Dr. Douglas Flippen, professor and chairman of philosophy at Christendom College in Front Royal, Va., told The Cardinal Newman Society that such clubs conflict with a college’s Catholic identity.

“Any Catholic college or university which admits atheists among its members who have no interest in gaining a Catholic vision of reality, and then allows them to form communities of atheists within the larger community, has simply abandoned the common good peculiar to itself,” Flippen said.

Academia Desperately Needs Faithful Catholic Teaching, Argues Acclaimed Sociologist
The academic world needs faithful Catholic teaching now more than ever, especially as colleges become firmly entrenched in mainstream secularization, Father Paul Sullins recently told The Cardinal Newman Society. This October, Fr. Sullins will receive an award for his contributions to social science at the Society of Catholic Social Scientists’ (SCSS) annual conference, which shares and produces faithful Catholic scholarship to evangelize the culture. 

“The Catholic academy today is largely secular, with only a nominal connection to the Catholic faith, with the result that serious, faithful Catholic professors often feel isolated and face significant professional and institutional headwinds in their careers,” Fr. Sullins, who is an emeritus professor of sociology at The Catholic University of America, explained. 

This year, the conference will be held at Newman Guide-recommended Franciscan University of Steubenville, which is also the home turf of the SCSS. “Our purpose is to bring Catholic scholarship and social science to the cause of evangelization,” Dr. Stephen Krason, president of the SCSS and political science and legal studies professor at Franciscan University, told the Newman Society.

Faithful Catholic Schools Depend on Faithful Teacher Prep., Says U. Dallas Education Chair
If faithful Catholic schools are to survive, there needs to be faithful teacher training programs to prepare the next generation of Catholic educators, argued Dr. Janette Boazman, chair of the University of Dallas education department. Boazman spoke to The Cardinal Newman Society about the University’s new Catholic teacher certification program, and how it will prepare teachers to lead students in moral formation.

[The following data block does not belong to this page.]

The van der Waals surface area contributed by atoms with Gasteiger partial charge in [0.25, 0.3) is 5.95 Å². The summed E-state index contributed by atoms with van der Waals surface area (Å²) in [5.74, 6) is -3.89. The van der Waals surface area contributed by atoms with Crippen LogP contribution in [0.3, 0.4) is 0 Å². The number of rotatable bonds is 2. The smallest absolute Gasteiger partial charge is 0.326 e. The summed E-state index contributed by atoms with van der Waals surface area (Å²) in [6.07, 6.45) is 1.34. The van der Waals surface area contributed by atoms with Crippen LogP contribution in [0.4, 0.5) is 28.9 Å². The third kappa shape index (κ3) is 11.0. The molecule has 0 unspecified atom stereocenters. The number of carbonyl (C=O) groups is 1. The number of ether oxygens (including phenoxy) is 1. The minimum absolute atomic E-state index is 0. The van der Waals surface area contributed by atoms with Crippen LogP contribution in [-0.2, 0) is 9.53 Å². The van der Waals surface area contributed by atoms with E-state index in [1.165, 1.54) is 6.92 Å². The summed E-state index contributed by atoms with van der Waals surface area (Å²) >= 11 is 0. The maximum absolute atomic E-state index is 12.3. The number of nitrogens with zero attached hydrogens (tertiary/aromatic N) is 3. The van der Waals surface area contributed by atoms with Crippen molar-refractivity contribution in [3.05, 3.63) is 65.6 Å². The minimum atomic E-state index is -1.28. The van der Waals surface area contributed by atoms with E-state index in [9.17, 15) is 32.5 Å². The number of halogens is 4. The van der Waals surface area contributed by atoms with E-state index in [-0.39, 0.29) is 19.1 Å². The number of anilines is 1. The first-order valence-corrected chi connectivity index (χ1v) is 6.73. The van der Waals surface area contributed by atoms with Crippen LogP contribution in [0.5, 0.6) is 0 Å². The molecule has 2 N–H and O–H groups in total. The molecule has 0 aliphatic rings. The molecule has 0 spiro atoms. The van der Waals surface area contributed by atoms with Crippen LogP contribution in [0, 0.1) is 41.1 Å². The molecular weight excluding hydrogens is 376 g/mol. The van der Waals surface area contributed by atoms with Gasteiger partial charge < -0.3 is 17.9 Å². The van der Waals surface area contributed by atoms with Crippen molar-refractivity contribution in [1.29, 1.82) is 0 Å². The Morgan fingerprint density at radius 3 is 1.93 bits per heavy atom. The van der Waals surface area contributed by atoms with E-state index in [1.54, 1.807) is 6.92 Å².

“Catholic school leaders and teachers have a duty to be models of moral behavior for their students,” said Boazman. “It is their integrity that brings forth their ability to truthfully guide students morally and spiritually, and to minister to others in the educational setting.”

The new graduate-level teacher certification program at University of Dallas is described as being “[r]ooted in church doctrine and educational research.” Current and aspiring Catholic school teachers will be taught “to provide a Christian education that integrates faith into all teaching and learning experiences.”

Catholic Colleges Must Regain the Art of Temperate Drinking, Says Author
Catholic colleges need to be mindful of the moral and spiritual state of their students, said Dr. Michael Foley, associate professor of patristics at Baylor University, in an interview with The Cardinal Newman Society.

Foley, who recently authored Drinking with the Saints: The Sinner’s Guide to a Holy Happy Hour, noted that the statistics surrounding college drinking are becoming too drastic to ignore and that Catholic colleges must go beyond the public safety approaches of their secular counterparts.

“Catholic institutions are rightly trying to address this problem,” he said. “I do not know what the solution to college drinking is, but I do know that there will be no adequate solution without administrators caring about the moral character and immortal welfare of their students’ souls.”